5 Best Practices for MSPs to plan their QBR Meeting

Published September 26, 2022
Cheryl Stewart

Whether it’s truly quarterly, yearly, or whenever the clients accept an invite – all MSPs want to run a successful Quarterly Business Review (QBR) meeting. Yet common planning mistakes can cause major problems like wasted time and resources and disengaged clients.

Having good QBR meetings is the key to improving your relationship with clients and ultimately growing your business. Get started with these five best practices for planning your next QBR.

1. Define the Value of a QBR Meeting

Your QBR meeting is a service, but have you thought about the value it provides? Defining the value of the meeting is an MSP best practice that helps you plan out what information to share.

The value of a QBR may vary depending on the client. Start by identifying each client’s needs and how a QBR can assist them in achieving their goals. For example:

  • Do they want to ensure a high level of security? Each QBR is an opportunity to review potential security risks like outdated operating systems or former employees who still have access to accounts.
  • Do your clients need to increase productivity? This is your chance to show your client the true cost of slow computers —- lost productivity.

Not sure what your clients’ needs and goals are? Simply ask them “what’s most important to your company?” and think of ways your MSP can help them achieve that. 

Think about their needs while planning the meeting. Making their goals the basis for your QBR will lead to more valuable discussions and planning. The more value your QBR meeting provides, the more engaged your client will be.

2. Size up your client

While all clients are valuable, how you approach a business review should be different depending on the size of the client you’re meeting with. A larger, high-touch client is going to need more time and preparation than a smaller account. Consider dividing your accounts into three categories:

  • High-touch: These clients need more frequent meetings as there’s a lot of activity in their company. Reviewing their needs frequently will help them budget for the future, so you’ll likely want to have a true quarterly review or maybe even a monthly meeting.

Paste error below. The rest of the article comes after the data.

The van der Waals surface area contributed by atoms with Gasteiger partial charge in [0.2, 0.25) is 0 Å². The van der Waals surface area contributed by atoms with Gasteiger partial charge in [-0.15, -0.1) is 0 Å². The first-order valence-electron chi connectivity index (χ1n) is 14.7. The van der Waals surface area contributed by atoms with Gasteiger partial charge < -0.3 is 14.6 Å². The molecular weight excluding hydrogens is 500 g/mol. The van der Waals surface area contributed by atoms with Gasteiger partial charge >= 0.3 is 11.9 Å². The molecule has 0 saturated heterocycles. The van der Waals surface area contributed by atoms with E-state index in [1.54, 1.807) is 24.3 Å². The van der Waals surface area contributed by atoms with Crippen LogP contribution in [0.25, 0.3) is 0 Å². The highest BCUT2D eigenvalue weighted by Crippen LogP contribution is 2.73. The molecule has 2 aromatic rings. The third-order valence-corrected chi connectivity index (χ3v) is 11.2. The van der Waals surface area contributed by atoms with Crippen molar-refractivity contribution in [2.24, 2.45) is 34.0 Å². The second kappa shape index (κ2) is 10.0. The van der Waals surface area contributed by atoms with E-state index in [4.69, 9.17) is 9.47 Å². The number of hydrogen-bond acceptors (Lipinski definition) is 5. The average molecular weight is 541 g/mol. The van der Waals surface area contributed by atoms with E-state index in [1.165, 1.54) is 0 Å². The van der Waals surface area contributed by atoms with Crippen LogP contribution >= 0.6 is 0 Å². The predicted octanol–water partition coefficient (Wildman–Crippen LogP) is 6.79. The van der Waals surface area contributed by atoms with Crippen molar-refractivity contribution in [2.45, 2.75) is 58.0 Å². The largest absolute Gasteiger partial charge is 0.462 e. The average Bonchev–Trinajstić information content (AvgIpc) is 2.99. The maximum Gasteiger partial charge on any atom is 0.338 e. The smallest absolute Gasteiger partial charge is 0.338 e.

• Medium-touch: these clients are a little smaller but still need a regular touchbase. You may meet quarterly or biannually.
  • Low-touch: these are your smallest clients and require less frequent meetings. At a minimum, schedule an annual or biannual meeting. They also have less assets to go over, so there’s less to report on.

Categorizing your clients is a best practice to help MSPs determine how often you need to meet and how much preparation you’ll need to do. Streamlining your QBR preparation will save you time–and money–in the long run.


3. Get the right people in the room

‍Having the right people in your QBR meeting will help everything run smoothly. For example, if you’re outlining a big project, you’ll want to ensure that decision-makers are present. That way you can answer their questions and details won’t be lost in the shuffle between tech liaisons and executives.

Depending on the size of your client, certain people may wear many hats. But ultimately it’s best practice to have the right people in the room to have a conversation. Here’s the ideal list of people in the room: